Repeating the same measurement from year to year is also a way of obtaining reference material and monitoring developments.
“People like their work in general – there is always something that you think is good. If things are really bad, the responses drop one whole mark, and if you have a fall like this you should definitely see it as a warning. ”
According to Anders Pousette, you should avoid giving questionnaires on ships with fewer than ten people in the crew. The reasons for this are several. Firstly, the group is too small to draw general conclusions. Secondly, it may create confidentiality problems because with fewer respondents the risk increases that you can see who wrote what.
”On smaller ships, it is better to sit down together and talk about how crewmembers feel and whether they enjoy their work. It may still be good to have a list of questions to follow in order not to miss anything, though,” he says.
Regardless of whether you use a questionnaire or hold group discussions, it is important to follow up responses. The results will be reported back to the crew and you must be prepared to adopt measures to improve any problem areas identified.
”My experience is that there are sometimes gaps in the follow-up and that people do not really know what to do with the results. But it is very important to follow up. If people take the time to fill out a questionnaire and give their opinions, they will be disappointed if nothing happens. Then measuring can have exactly the opposite effect,” says Anders Pousette.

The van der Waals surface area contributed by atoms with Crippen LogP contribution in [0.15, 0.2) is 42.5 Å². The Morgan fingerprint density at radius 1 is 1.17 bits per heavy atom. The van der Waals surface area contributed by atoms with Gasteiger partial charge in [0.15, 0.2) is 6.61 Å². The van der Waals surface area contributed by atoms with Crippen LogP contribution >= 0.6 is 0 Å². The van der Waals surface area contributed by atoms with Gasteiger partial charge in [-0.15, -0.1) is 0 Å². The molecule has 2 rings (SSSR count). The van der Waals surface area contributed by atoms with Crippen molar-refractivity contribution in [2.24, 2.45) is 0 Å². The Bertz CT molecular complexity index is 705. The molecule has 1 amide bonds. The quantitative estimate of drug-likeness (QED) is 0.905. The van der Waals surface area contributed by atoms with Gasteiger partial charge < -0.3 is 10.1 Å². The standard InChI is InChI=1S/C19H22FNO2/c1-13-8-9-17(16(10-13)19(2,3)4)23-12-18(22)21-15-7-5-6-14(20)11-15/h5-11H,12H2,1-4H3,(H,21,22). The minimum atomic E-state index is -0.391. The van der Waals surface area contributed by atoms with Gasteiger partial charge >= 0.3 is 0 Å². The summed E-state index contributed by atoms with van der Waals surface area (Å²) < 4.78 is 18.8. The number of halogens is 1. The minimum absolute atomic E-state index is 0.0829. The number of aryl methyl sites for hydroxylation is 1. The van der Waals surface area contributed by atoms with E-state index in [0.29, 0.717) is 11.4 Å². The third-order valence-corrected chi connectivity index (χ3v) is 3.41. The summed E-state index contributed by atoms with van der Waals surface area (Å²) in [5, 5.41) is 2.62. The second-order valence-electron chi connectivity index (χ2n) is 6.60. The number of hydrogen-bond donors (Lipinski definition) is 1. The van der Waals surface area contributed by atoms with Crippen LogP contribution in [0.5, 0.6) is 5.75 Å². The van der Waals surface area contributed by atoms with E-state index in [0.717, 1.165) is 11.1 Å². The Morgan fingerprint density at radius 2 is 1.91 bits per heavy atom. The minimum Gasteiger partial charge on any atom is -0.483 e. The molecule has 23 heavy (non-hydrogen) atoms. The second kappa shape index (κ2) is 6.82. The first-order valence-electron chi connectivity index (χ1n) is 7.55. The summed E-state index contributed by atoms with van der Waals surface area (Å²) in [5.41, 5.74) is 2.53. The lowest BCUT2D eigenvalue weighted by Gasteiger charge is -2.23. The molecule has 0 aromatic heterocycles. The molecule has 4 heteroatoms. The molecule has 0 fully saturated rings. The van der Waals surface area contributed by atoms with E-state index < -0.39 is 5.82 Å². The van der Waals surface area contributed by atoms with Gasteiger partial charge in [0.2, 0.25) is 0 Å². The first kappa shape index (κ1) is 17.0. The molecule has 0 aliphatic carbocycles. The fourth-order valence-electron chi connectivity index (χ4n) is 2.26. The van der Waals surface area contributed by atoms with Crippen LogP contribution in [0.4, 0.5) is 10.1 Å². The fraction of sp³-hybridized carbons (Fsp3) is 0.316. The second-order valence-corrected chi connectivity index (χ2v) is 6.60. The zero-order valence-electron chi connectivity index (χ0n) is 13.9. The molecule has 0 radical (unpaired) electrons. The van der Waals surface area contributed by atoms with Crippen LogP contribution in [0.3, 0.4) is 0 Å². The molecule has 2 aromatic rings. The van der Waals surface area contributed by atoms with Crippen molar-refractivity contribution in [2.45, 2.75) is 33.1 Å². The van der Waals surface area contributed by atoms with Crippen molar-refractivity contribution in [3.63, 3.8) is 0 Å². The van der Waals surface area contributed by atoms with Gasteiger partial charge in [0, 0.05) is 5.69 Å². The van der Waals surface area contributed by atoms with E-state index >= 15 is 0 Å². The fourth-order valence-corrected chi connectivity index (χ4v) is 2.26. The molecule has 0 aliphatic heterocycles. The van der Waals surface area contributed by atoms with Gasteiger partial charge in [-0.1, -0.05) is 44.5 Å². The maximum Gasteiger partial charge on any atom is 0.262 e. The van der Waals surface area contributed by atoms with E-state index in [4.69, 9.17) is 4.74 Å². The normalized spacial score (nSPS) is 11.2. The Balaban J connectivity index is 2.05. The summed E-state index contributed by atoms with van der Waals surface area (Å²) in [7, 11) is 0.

• Control over the work situation. To be able to control the pace of work and the content of tasks.
• Stimulation and development. To have the opportunity to learn new things and to develop our abilities.
• Effective leadership. It should be characterized by transparency and involvement in work tasks, but also care and focus on employees’ personal aspects and relationships.
• Good work teams. Good atmosphere in the work group. Everyone knows they are part of the group and feel that they are doing a good job together.
• Balanced workload. We should not have too much or too little to do. This applies both physically and mentally.
Support for the questionnaire
Crews often need help from the shore-based office to follow up the results. Solving the problems that are revealed without external help is often problematic.
“If, for example, it becomes clear that interaction onboard is not working, that in itself may make things difficult to discuss together,” says Anders Pousette.
A good time interval for making measurements is once a year, according to Anders Pousette. If there are major difficulties more frequent measurements may be needed. An alternative is to pick out the part of the questionnaire that you want to follow up more closely.
“But this assumes that the supplier of the questionnaire is happy about that. It is a good idea is to find out beforehand whether they will allow it.
According to Anders Pousette a good response rate is around 60 % or more. Much fewer responses may be an indication that something is not right, but careful preparations tend to give better feedback.
“The survey should not be something that suddenly comes like a bolt from the blue. You need to get the support of the captain and crew, explain why you are doing it, that it is optional to participate and explain who will have access to the results. The ethical aspect is very important. People should feel confident that their responses will not fall into the wrong hands. ”